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The Ellis Wilson round-up

Kim Ellis, Ellis Wilson Ltd, Director, London, 8 April 2021


In this edition we look at changes to the UK Financial Conduct Authority's training-and-competence rules, a salutary tale for traders who casually sign compliance statements, no-action statements, regulatory reporting, governance and compliance standards regarding Brexit, operational resilience and the REP CRIM regulatory return.

On 5 March the Financial Conduct Authority published a consultative document in which it proposed to amend its Training and Competence rules (labelled TC in its unified rulebook) to introduce a new rule (TC 2.1.31BR). It wants this rule to require firms to notify the relevant accredited bodies (ABs) when notifying the FCA of certain significant events concerning failures to comply with Statements of Principle and the Code of Practice for Approved Persons (APER) or the Code of Conduct (COCON) on the part of firms’ retail investment advisors. The regulator also proposes to update the "recognised investment management and operations" qualifications. It expects ABs to use this information to ensure that they have all the relevant information that they need when issuing statements of professional standing in respect of retail financial advisors. This seems sensible and is something that ABs are asking for already, but firms with retail investment advisors ought to take note, as might others who apply their own external examination competency standards.

[Editor's note: Once a quarter, the FCA proposes miscellaneous amendments to its rulebook and consults interested parties about them. These tend to be minor changes. This was one such Quarterly Consultation Paper.]

The FCA blows a Horn    

Adrian Horn, a senior market-making trader at Stifel Nicolaus Europe Ltd, has been the subject of an FCA final notice. He had regulatory permission to perform the customer dealing function CF30. The final notice refers to breaches of Europe's Market Abuse Regulation and FIT relating to market abuse at a trading firm as the result of an "abusive trading strategy." Fined £52,500 for knowingly certifying that he was in compliance with Stifel's market abuse 'mandate,' Horn used his trading strategy to ensure that a FTSE All-Share Index company remained on the index. According to the FCA, Horn intentionally placed 'wash' trades in the market to give it false and misleading signals about the supply of and demand for the shares. The FCA found that Horn was not 'fit and proper' to perform an approved function. Members of staff who habitually sign compliance statements should realise that consequences may arise from their lack of caution.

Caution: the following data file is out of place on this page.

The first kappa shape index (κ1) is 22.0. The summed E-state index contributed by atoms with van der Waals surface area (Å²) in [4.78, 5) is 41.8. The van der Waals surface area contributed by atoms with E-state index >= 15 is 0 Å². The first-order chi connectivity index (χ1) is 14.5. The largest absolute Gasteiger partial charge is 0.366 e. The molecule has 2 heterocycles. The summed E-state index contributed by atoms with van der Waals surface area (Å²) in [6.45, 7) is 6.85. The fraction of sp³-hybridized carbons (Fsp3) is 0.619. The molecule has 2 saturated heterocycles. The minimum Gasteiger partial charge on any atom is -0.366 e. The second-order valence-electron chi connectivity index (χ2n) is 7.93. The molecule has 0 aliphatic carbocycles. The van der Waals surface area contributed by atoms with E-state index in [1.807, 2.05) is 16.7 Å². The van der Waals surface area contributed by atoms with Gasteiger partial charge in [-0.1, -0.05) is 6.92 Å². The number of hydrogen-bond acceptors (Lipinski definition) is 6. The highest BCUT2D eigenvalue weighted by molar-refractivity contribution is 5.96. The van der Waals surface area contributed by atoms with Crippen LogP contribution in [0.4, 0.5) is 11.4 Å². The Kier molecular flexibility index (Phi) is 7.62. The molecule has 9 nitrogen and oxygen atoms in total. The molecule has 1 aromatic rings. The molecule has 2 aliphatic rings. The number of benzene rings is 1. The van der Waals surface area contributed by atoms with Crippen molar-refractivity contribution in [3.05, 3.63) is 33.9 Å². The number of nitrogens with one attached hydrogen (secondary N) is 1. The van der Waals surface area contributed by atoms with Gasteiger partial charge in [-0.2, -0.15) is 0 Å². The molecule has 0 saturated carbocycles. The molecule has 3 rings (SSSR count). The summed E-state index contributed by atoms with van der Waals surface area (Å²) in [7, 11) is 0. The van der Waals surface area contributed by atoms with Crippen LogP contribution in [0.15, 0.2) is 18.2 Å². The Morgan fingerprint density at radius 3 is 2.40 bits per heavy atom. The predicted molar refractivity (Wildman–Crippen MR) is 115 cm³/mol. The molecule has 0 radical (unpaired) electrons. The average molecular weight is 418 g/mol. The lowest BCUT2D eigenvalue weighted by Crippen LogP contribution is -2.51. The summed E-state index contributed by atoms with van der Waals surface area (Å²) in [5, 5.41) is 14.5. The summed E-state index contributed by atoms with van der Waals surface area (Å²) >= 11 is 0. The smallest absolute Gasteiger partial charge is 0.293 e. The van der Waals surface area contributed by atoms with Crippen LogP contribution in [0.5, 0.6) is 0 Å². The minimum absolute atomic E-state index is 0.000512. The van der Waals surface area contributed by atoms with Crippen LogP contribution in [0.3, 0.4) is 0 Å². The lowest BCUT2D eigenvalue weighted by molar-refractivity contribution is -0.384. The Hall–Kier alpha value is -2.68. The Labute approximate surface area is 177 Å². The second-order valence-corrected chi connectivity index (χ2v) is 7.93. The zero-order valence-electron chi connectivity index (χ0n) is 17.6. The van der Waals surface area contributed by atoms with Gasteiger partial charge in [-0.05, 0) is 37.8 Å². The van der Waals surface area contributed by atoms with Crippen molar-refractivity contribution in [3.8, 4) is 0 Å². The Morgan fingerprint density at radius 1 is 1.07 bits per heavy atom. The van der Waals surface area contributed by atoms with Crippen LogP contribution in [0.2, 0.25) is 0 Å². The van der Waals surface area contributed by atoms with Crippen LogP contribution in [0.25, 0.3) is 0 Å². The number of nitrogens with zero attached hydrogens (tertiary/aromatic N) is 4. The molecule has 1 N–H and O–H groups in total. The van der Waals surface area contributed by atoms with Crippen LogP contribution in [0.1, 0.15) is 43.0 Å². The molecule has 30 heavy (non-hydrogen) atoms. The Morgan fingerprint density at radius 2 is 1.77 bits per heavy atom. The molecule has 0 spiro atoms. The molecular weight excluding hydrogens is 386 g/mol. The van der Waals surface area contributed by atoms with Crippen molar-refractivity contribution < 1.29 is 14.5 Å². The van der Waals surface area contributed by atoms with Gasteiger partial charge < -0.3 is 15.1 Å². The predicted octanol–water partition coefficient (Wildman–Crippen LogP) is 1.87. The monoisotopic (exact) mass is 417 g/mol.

Capital adequacy and regulatory reporting

A 'user guide' came out on this subject in mid-March. It contains an overview of, and explains how to:

  • select a data item for an XBRL upload (the guide covers how to do this on the Reporting Schedule or the Upload Data option);
  • confirm the success of the upload; and
  • submit an XBRL after validation.

For firms that have to do COREP reporting, a user guide providing information for firms that want to upload information using XBRL format is useful. It explains how to make an XBRL submission method in aid of COREP, FINREP and PRA requirements.

FCA no-action statements: playing the percentages

On 19 March the FCA pronounced on reporting for RTS [regulatory technical standard, issued by the EU] 27 and 10% portfolio depreciation. Here, the FCA has stated that it will consult the market about changes relevant to the temporary suspension of the RTS 27 reports and 10% depreciation notifications. The measures are to remain in place until the end of 2021. For services that firm offer to retail investors, the FCA will take no action against a firm as long as it has:

  • issued at least one notification in the current reporting period, indicating to retail clients that their portfolios or positions have decreased in value by at least 10%;
  • informed these clients that they may not receive similar notifications should their portfolio or position values further decrease by 10% in the current reporting period;
  • referred these clients to non-personalised communications, perhaps made available on public channels, that outline general updates on market conditions (these could contextualise potential drops in the values of portfolios or positions to help consumers meet their objectives, rather than making impulsive decisions about their investments); and
  • reminded clients how to check their portfolio values and how to get in touch with the firm.  

For services that firm offer to professional investors, the FCA will not take action for any breach of COBS 16A.4.3 UK as long as the firms in question have allowed professional clients to 'opt in' to receiving notifications. It is interesting to note that the FCA is following the EU line here on the value these reports. Firms still must assess the adequacy of their best-execution arrangements, but the RTS 27 report has done little for the efficacy of that process. It seems likely that 10% depreciation and RTS 27 reporting will, in due consultative course, be consigned to the graveyard of ineffective disclosures. We hope that RTS 28 will join them, but there has been no sign from the FCA that it wants to break free from the European Securities and Markets Authority (ESMA) just yet.